One word describes those early Prairie tractors: BIG.
|Rumely OilPull tractor.
|Huber Mfg. Co. tractor.
|Aultman & Taylor tractor.
They were huge machines designed and sold for one purpose, to break the centuries-old sod of the Midwest. These gas-powered behemoths were sold to replace steam traction engines.
Most of these tractors were built in the early 1900s, primarily in the ’teens. There were many manufacturers: Advance-Rumely, Aultman & Taylor, Avery, Case, Emerson Brantingham’s Big 4, Gaar-Scott, Hart-Parr, Huber, IHC Mogul and Titan, Kinnard-Haines Flour City, Minneapolis Threshing Co., Minneapolis Twin City, and the Wallis Bear, to name a few.
They were heavy. Most tipped the scales at six tons or more. They were tall. Rear wheels on most were at least 8 feet high. All came on steel wheels equipped with steel lugs of some kind. They were powerful. Most were 30-60s, 35-70s or 40-80s.
Although they used a lot of fuel, in the Plains states, kerosene, distillate and gasoline were more plentiful than the coal or wood required to fire steam traction engines. They had large cooling system reservoirs, but they needed less water than did a steam engine. Some, such as the Hart-Parr and Rumely, used motor oil for coolant.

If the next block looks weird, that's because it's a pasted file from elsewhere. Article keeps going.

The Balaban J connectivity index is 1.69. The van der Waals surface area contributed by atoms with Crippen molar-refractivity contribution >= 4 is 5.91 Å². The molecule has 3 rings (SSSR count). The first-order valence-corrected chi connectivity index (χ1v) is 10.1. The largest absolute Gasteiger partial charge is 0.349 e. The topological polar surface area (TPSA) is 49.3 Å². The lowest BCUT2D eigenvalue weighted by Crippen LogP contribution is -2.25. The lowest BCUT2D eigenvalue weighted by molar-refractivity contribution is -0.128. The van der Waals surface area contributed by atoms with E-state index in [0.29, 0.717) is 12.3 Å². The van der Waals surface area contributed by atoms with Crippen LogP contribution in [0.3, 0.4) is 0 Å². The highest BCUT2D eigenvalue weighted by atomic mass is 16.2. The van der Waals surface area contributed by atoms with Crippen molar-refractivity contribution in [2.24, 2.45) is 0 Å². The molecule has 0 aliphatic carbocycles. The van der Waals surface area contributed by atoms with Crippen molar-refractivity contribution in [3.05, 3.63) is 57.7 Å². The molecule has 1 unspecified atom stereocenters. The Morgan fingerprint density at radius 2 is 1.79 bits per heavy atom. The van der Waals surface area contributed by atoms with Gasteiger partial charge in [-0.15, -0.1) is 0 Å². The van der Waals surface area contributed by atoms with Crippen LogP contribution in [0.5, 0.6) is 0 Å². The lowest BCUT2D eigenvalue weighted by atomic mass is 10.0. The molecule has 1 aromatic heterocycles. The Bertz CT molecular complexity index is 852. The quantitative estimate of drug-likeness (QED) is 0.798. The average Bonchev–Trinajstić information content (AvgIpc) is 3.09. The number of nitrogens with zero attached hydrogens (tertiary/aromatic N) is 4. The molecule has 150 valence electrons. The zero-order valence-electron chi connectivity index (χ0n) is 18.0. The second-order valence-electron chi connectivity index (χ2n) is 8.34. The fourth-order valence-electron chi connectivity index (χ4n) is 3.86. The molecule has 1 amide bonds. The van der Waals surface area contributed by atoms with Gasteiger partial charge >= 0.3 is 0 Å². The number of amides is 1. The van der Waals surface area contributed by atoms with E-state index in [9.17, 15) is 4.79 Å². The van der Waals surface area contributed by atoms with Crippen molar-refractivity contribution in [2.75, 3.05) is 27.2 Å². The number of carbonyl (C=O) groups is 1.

These tractors could pull an 8-bottom platform plow in tough soils. But occasionally, even with the weight and power, they would need more traction. Aultman & Taylor helped solve that problem. The company provided what is called a “mud lug.” It went between the two existing chevron lugs. The mud lug was about 3 inches deep to provide extra traction. Dan Ehlerding, Jamestown, Ohio, has a complete set of mud lugs for his 30-60 Aultman & Taylor.
|The rear fenders of some Aultman & Taylor tractors slid up to allow mud lugs to be mounted.|
Aultman & Taylor
On Aultman & Taylor tractors equipped to use mud lugs, each rear fender had a sliding panel (or door). When raised, the rear wheel was exposed. That made it much easier for the operator to add the mud lug. He simply raised the door and bolted the mud lug in place. Then he moved the tractor forward far enough to expose the next position for mounting a mud lug. He repeated the process until all the lugs had been installed on both rear wheels.
Voilà. Now the tractor could get a better grip in wet land or loose ground to pull a heavy load without slippage. Dan says the Aultman & Taylor was well built, reliable, durable and long-lasting. Many are still around: That’s why you see more of them than any other prairie tractor at shows.
After the big push to break prairie sod, most of these big tractors were used in road construction. The company was bought out by Advance-Rumely in 1924. In 1931, Allis-Chalmers bought out Rumely, primarily to acquire the company’s sales outlets and the famous Aultman & Taylor separator. But that’s another story.